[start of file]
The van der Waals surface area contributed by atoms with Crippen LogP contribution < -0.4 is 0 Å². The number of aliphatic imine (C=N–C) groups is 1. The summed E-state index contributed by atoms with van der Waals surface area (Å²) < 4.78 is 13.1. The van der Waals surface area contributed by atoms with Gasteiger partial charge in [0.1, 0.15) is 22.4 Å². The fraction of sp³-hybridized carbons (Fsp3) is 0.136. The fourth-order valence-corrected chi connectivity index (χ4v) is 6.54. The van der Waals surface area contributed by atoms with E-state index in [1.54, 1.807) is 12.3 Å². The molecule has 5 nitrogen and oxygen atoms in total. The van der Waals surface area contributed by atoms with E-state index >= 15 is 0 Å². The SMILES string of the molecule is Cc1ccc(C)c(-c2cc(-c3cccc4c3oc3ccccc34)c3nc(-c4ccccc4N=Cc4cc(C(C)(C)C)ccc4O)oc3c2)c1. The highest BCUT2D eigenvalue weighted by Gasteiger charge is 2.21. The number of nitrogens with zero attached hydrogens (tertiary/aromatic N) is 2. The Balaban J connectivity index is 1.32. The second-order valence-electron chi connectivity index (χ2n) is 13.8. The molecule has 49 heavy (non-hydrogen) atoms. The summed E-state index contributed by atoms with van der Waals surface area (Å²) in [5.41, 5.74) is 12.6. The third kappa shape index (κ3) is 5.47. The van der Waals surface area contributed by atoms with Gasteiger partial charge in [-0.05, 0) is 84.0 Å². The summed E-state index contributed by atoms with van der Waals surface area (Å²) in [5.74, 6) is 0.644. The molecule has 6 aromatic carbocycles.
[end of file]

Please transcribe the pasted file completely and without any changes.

The van der Waals surface area contributed by atoms with Crippen LogP contribution < -0.4 is 0 Å². The number of aliphatic imine (C=N–C) groups is 1. The summed E-state index contributed by atoms with van der Waals surface area (Å²) < 4.78 is 13.1. The van der Waals surface area contributed by atoms with Gasteiger partial charge in [0.1, 0.15) is 22.4 Å². The fraction of sp³-hybridized carbons (Fsp3) is 0.136. The fourth-order valence-corrected chi connectivity index (χ4v) is 6.54. The van der Waals surface area contributed by atoms with E-state index in [1.54, 1.807) is 12.3 Å². The molecule has 5 nitrogen and oxygen atoms in total. The van der Waals surface area contributed by atoms with E-state index >= 15 is 0 Å². The SMILES string of the molecule is Cc1ccc(C)c(-c2cc(-c3cccc4c3oc3ccccc34)c3nc(-c4ccccc4N=Cc4cc(C(C)(C)C)ccc4O)oc3c2)c1. The highest BCUT2D eigenvalue weighted by Gasteiger charge is 2.21. The number of nitrogens with zero attached hydrogens (tertiary/aromatic N) is 2. The Balaban J connectivity index is 1.32. The second-order valence-electron chi connectivity index (χ2n) is 13.8. The molecule has 49 heavy (non-hydrogen) atoms. The summed E-state index contributed by atoms with van der Waals surface area (Å²) in [5.41, 5.74) is 12.6. The third kappa shape index (κ3) is 5.47. The van der Waals surface area contributed by atoms with Gasteiger partial charge in [-0.05, 0) is 84.0 Å². The summed E-state index contributed by atoms with van der Waals surface area (Å²) in [5.74, 6) is 0.644. The molecule has 6 aromatic carbocycles.